Indeed, among the 44% of companies that said they’ve started or completed their agile transition plans, 36% had scaled agility beyond the team level, but only 10% had scaled companywide. To achieve a truly agile workplace, you need to reimagine your organization not as a hierarchical ladder of disparate teams and departments but as a network of high-performing units working in concert to drive end-to-end business goals. This will require experimenting with new ways of working; unlearning behaviors; and creating new values, mindsets, and leadership behaviors. Once you adopt that mindset of experimentation rather than “right the first time,” your agile transformation strategy will become more holistic.

Move to a Decentralized Leadership Model

Over the past few decades, there’s been a trend toward more decentralized leadership. Who among us could forget Zappo’s Holacracy movement in the mid-2010s? But Zappos didn’t invent decentralization—not by a long shot. Johnson & Johnson, for example, was touting the benefits of decentralizing management years before Zappos tossed the idea of bosses into the bin.

Unlike a centralized model, which is based on top-to-bottom decision-making authority, decentralized leadership places more power and freedom into workers’ hands. As a result, teams function as mini-businesses, making real-time decisions based on the information at hand instead of waiting for a manager’s approval. The broader operating model and culture are the connective tissue holding everything together.

That said, employees don’t want to feel lost or confused, and that will happen if you implement this leadership model too hastily. Case in point: Two years after Zappos introduced Holacracy, its turnover rate jumped to 30%, and the sloppy transition undoubtedly contributed. All that’s to say: If you plan to flatten your hierarchy, ensure you’re constantly communicating with employees. Even if you no longer have a formal chain of command, employees still want to know whom they can reach out to when they need help and where the organization is going.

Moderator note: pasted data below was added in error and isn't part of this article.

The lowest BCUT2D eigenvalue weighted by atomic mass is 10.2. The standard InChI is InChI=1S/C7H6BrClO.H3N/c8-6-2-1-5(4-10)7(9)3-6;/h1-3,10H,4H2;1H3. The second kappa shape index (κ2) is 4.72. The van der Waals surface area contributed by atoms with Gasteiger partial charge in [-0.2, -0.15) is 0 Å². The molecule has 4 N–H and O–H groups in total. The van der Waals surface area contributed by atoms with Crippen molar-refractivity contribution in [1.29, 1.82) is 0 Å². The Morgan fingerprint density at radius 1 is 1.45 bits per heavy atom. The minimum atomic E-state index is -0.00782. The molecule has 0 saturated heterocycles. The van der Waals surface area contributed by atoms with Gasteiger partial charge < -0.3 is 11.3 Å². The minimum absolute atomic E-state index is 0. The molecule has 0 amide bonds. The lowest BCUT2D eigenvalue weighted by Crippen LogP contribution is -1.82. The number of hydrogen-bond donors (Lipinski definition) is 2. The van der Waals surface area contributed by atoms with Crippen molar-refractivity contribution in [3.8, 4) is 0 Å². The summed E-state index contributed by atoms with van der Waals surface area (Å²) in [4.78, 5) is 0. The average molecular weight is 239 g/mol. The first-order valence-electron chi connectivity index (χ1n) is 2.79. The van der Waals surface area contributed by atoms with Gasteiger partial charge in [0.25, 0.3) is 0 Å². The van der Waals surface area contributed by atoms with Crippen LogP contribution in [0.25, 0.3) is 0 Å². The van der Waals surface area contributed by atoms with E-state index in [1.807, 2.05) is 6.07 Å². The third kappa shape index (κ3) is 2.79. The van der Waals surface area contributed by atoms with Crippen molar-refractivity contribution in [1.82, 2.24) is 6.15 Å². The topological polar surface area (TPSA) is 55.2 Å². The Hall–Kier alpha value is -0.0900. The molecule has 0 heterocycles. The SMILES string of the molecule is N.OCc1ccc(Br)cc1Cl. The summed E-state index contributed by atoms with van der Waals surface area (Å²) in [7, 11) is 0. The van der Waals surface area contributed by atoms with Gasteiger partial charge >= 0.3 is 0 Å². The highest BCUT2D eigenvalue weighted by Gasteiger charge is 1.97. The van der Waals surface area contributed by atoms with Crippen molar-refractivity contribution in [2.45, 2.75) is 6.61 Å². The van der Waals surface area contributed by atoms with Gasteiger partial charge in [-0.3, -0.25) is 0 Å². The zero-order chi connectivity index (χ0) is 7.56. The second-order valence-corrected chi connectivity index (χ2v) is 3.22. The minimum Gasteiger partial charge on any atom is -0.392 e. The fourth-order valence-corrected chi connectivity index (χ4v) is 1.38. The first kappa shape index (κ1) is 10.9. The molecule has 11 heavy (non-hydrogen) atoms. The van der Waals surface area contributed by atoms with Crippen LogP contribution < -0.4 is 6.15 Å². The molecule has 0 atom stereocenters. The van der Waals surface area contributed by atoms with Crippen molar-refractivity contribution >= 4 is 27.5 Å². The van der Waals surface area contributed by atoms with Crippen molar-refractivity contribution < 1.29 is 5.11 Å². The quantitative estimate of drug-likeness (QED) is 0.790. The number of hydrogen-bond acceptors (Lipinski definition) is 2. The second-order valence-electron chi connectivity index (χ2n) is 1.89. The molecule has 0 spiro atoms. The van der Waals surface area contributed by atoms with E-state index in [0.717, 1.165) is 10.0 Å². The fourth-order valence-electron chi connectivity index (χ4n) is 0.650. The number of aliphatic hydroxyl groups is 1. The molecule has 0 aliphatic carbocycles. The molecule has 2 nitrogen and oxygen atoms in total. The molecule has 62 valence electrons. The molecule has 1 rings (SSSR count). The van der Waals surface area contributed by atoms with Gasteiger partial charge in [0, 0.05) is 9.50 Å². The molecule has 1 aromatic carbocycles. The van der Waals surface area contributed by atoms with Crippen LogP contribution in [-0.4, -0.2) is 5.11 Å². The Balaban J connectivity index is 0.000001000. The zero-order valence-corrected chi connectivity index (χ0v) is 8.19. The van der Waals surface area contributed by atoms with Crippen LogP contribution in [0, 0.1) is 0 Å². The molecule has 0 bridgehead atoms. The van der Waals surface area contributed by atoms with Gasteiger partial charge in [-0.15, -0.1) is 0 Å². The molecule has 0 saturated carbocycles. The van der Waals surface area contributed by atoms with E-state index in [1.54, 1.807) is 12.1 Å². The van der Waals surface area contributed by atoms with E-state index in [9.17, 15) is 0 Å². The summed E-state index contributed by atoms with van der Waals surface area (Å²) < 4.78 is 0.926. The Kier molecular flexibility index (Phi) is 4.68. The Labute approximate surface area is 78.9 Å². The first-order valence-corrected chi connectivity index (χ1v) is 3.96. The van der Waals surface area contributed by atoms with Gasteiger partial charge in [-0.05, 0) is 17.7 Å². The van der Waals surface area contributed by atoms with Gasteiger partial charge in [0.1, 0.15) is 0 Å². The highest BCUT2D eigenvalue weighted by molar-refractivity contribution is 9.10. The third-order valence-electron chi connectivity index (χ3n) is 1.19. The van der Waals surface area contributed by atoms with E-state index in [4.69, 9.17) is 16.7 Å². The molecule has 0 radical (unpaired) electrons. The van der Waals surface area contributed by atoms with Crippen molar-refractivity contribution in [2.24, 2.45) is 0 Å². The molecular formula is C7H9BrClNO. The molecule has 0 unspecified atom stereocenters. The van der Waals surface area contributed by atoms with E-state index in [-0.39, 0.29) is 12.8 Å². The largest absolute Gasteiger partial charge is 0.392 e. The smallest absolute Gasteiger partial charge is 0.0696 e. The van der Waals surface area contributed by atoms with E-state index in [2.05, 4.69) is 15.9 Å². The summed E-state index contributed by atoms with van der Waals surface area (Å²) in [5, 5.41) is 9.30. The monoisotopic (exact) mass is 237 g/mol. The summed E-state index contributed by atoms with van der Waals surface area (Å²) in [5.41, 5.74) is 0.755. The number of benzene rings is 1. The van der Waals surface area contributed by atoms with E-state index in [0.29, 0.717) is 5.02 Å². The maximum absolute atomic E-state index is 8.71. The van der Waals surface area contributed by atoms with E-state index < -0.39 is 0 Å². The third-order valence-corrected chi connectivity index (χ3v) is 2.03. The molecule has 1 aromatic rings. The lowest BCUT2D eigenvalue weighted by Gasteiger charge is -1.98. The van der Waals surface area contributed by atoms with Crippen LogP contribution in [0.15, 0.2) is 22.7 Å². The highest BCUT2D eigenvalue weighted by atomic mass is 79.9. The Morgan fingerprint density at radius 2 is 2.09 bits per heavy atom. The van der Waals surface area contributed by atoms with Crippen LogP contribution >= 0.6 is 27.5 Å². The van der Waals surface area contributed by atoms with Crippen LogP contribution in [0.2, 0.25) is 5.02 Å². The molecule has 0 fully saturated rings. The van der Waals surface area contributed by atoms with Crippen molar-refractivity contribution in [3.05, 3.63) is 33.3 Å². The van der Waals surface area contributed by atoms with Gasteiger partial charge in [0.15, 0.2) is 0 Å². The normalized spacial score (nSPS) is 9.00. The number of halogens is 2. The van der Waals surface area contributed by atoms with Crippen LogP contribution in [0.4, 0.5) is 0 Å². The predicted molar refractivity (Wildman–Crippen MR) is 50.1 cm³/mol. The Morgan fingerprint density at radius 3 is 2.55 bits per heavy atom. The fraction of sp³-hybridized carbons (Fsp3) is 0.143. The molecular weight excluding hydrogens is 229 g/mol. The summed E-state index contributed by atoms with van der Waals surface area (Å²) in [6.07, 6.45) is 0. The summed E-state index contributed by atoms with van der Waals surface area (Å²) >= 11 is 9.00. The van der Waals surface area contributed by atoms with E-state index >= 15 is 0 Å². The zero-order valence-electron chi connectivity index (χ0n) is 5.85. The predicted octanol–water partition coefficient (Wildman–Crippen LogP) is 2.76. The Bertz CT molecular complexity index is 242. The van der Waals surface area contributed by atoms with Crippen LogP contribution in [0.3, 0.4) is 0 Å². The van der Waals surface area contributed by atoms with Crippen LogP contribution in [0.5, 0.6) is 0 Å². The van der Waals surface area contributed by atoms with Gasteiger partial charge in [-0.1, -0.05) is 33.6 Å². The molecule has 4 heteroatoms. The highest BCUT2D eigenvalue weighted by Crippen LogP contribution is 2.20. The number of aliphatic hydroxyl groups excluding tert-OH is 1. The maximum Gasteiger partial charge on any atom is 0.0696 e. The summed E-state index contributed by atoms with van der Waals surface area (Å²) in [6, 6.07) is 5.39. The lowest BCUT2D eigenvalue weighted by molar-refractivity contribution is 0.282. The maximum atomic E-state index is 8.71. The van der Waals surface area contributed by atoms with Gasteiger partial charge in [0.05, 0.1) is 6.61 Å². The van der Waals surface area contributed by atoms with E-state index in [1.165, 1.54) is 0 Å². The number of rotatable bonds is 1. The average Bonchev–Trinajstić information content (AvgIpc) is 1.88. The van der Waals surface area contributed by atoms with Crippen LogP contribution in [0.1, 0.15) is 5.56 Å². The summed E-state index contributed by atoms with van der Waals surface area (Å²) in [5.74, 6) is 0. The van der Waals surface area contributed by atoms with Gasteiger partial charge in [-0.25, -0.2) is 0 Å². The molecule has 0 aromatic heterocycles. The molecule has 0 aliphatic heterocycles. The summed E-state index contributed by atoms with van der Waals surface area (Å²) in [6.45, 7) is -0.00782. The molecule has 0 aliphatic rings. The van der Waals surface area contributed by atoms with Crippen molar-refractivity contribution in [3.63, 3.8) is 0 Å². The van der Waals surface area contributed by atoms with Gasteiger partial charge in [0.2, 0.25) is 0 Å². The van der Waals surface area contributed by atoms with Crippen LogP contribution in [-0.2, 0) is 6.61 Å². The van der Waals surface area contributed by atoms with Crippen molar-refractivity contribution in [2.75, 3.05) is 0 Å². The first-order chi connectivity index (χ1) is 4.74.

The benefits of agility in the workplace are compelling, yet many company leaders haven’t made the move. Why is that? Often, it’s a case of paralysis by analysis. Step one is to defeat the mental block and start implementing agile transition plans across the whole company. Then, it’s a process of testing, learning, and adjusting. Good luck.

Timm Urschinger is cofounder and CEO of LIVEsciences, an experienced consulting start-up with the vision to catalyze the success of its customers. Urschinger helps great leaders implement transformation through Agility and Teal. He’s a transformation architect, an inspirational speaker, and a story collector. Urschinger also co-created Teal Around the World, an initiative that brings together communities of like-minded, future-of-work enthusiasts.